ASUS Previously offered the APS service on ROG boards, but starting with the X79 series they have extended the service to cover much more of their X79 models in the standard channel line. This is nice to see as the APS service allows an advanced replacement or a board to be shipped to the user which in turn means less down time for the end user. More on this service can be seen on the ASUS website HERE
Windows 8 Ready
ASUS has been hard at work prepping for Windows 8, the new revolutionary OS from Microsoft. With this comes a new BIOS CAP file which is said to improve features and fucntionality integration for better compatibility with the new OS. Other cool features include faster boot up times and optimized settings for a smooother Windows 8 working environment. We’re sure the features available for this upgrade will scale larger as the OS matures and becomes available so keep a lookout at the ASUS site for updates found HERE
mPCI-E Combo Card (WiFi/BT 4.0 mPCI-E card included)
ASUS included a Mini PCI-E and mSATA card with the Maximus V Gene, but with the Formula they did one better. With this board, ASUS decided that just having the mini PCI-E option wasn’t enough and they wanted the board to have WiFi to add to its many unique features. With that ASUS bundles a mini PCI-E WiFi/BT4.0 modules preinstalled on the small card. This alone allows for WiFi function and near-universal wireless functionality. Additionally, an mSATA SSD can be installed with capacities up to 240GB which means a complete and almost wireless system can be installed with no storage devices even plugged into the onboard SATA ports. We like this as it allows for some amazing versatility as to how you want your system configured.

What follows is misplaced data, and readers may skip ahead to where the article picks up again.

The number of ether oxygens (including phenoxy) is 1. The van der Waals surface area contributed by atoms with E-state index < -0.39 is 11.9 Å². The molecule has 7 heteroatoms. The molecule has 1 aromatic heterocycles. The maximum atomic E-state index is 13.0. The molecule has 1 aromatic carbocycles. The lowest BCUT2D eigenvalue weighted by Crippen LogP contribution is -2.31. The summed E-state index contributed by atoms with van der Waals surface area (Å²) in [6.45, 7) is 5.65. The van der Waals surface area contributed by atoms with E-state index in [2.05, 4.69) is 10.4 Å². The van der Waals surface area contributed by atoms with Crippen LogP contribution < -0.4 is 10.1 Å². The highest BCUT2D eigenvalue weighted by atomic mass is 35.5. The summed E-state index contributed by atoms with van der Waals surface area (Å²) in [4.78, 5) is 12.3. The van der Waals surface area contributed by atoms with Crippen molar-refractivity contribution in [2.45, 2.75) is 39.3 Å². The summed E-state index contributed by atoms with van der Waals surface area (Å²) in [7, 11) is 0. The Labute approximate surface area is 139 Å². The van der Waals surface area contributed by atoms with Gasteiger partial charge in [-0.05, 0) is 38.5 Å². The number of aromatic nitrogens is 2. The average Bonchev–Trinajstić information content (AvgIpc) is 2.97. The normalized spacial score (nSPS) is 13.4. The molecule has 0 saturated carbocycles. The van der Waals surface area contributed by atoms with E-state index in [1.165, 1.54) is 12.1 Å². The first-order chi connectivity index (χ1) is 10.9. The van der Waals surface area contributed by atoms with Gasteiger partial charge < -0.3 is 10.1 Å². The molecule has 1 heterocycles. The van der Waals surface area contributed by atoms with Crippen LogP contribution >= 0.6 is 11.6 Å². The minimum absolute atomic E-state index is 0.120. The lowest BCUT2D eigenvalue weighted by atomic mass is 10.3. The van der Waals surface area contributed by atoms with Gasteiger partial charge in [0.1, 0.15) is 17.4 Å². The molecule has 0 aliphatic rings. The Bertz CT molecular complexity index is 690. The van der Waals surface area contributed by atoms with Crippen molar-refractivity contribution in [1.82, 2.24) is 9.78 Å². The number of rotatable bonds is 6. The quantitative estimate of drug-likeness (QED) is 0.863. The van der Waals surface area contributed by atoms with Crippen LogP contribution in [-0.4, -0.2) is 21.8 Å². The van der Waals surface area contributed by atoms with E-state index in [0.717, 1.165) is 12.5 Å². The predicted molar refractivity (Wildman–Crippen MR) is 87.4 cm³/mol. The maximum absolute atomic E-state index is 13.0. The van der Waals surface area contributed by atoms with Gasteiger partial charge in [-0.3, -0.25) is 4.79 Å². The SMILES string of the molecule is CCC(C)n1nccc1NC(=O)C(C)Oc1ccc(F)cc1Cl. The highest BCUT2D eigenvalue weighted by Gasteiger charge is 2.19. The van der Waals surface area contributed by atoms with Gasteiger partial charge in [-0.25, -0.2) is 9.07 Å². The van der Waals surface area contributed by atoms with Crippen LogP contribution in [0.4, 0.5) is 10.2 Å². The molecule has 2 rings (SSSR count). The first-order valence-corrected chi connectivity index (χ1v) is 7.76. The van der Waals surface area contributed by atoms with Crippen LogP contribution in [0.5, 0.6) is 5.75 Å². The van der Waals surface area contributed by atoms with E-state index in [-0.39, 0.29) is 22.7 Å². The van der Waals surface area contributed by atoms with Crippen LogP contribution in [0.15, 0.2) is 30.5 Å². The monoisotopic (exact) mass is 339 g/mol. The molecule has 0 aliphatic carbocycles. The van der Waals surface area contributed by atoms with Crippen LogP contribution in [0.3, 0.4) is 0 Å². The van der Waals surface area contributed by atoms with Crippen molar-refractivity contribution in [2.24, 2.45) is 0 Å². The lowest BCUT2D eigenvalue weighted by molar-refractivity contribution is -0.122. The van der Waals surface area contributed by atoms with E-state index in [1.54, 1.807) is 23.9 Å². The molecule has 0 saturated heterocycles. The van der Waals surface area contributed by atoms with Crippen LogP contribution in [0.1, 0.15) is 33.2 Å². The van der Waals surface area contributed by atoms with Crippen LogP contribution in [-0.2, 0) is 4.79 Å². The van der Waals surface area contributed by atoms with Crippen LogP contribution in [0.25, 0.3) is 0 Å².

Fusion Thermo VRM Cooling
ASUS has quite a history of Fusion liquid cooling solutions for their chipsets on their performance ROG boards. They have always supported full air cooling with the option to add liquid cooling for even better thermal efficiency. The Maximus V formula has the option but does not make that your only option as you see in the image that running parallel to the liquid pipe the Fusion thermo solution also has a standard heatpipe to allow full air cooling capability should you choose to not liquid cool the VRM.